April Showers Bring Community Gardens Much Needed Resources
During the 2012 Annual Spring Resource Drive, the April showers weren’t enough to drive away the volunteers. Each year, Syracuse Grows helps member community gardens to secure much needed compost, mulch, seedlings, seeds, tools, and volunteer labor. This year, gardeners, Syracuse Grows volunteers, and students from SUNY ESF endured the rain at gardens across the city and at the Southwest Community Farm to prepare the gardens for the upcoming growing season.
“It was raining off and on all day but everyone’s spirits were up and we kept laughing and working the whole time,” said Emily Lawson, an ESF student who worked at the W. Newell Street community garden.
The Resource Drive is a way to leverage resources on behalf of the community gardens. Syracuse Grows helps each garden establish a “wish list” in March including seeds and seedlings, compost, manure, mulch tools, and, volunteer labor. Syracuse Grows volunteers then work with community partners and sponsors to obtain and deliver the requested items in early spring.
The drive began in mid-April, and was highlighted by the April 21, Resource Drive delivery day. This day requires a significant number of volunteers. Volunteers at the Southwest Community Urban Farm accepted donations of used and new tools, prepared the farm for spring planting, and helped to shovel manure onto trucks for delivery. Manure was donated again this year from our friends at the NYS Dairy Association. Still more volunteers teamed up in rented and borrowed trucks to fetch truckloads of compost from the Onondaga County Resource Recovery Agency (OCRRA). Community gardeners stood ready to receive and help unload the trucks at their gardens. Garden volunteers also helped clean and prepare the gardens for spring planting.
Volunteers at the Westcott Community Garden constructed raised beds and cleared debris from existing garden beds. Volunteers at the W Newell Street garden spent the day digging beds, clearing fallen tree limbs from the garden, and planting chives. The volunteers were primarily students from ESF on their day of service. For their work, volunteers were provided snacks by Onondaga Wegmans and Green Hills Market. A lunch of lasagna, salad, and pudding also helped replenish the workers.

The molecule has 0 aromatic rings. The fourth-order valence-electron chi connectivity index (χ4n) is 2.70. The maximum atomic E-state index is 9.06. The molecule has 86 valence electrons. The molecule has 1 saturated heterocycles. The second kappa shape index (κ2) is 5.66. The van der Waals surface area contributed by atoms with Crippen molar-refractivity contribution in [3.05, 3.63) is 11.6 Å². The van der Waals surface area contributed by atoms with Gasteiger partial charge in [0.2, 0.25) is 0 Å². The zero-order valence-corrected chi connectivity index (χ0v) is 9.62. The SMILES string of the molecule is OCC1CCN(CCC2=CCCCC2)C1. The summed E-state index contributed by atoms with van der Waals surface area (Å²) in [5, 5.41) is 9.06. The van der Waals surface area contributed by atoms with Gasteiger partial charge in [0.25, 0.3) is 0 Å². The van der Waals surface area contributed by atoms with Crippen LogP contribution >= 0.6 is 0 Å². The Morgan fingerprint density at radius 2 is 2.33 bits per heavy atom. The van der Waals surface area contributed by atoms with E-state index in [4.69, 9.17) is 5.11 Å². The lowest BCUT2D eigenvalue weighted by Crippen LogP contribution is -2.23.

“It was such an awesome day, with great food, so many faces, and we really got to feel like we were making a difference in the community,” said Lawson. “And that is what it is all about.”
As the April showers subsided, the Spring Resource Drive continued into May, when over 1,000 seedlings were donated to Syracuse Grows to be distributed among the various community gardens. The seedlings were provided by Grindstone Farm, Daily Harvest Farm, and Wylie Fox Farm.
Sarah Brown, a Syracuse Grows board member, attributes the success of the Resource Drive each year to the hard work of and dedication by community members to keep the gardens flourishing.
“The Resource Drive is a great example of the importance of “community” in community gardening. Volunteers, local businesses, farms, and gardeners work hard to kick off the growing season,” said Brown.